While rescuing wasted food gets all the headlines, a new EPA report shows that avoiding it completely offers bigger benefits.

Brewers turn stale bread into beer. Chefs turn surplus restaurant food into meals for hungry families. A company raises $169 million to turn grocery store scraps into chicken feed. Efforts like these—which redirect existing waste from the landfill to other parts of the supply chain—have been the subject of many flashy headlines in recent years. But the U.S. needs to focus on preventing waste before it happens if it wants to significantly reduce its environmental impacts.

That’s the message the Environmental Protection Agency (EPA) hopes to urgently convey.

According to a report the agency released last month—the federal government’s first attempt to quantify the amount of food wasted in the U.S. as well as the emissions it creates—the problem is enormous. The researchers found that about 35 percent of the U.S. food supply is wasted, and before it even gets to a landfill, that waste results in annual greenhouse gas emissions equivalent to those of 42 coal-fired power plants.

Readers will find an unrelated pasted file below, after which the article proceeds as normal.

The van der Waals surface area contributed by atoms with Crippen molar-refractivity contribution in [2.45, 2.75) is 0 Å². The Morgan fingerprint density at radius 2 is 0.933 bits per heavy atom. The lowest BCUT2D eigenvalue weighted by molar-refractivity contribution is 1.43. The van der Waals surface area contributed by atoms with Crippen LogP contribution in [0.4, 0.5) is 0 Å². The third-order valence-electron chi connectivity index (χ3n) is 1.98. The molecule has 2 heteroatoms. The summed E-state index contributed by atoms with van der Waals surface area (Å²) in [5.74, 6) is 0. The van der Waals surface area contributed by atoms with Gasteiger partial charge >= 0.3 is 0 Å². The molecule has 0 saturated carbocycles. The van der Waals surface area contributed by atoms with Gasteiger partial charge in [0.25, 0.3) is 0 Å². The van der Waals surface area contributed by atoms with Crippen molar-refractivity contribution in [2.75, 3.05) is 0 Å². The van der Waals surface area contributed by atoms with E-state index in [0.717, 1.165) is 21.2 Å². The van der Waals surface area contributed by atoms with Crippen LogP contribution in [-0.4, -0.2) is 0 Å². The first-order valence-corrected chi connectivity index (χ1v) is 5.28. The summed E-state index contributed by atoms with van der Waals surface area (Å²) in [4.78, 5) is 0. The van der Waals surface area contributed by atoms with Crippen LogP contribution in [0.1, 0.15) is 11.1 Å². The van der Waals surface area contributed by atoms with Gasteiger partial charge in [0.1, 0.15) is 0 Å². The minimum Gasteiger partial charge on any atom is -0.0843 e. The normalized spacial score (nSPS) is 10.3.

“That comparison number is really staggering,” said Nina Sevilla, a program advocate who works on food waste at the Natural Resources Defense Council (NRDC), especially because it does not include methane emissions that occur when wasted food decomposes in landfills. 01-05-22

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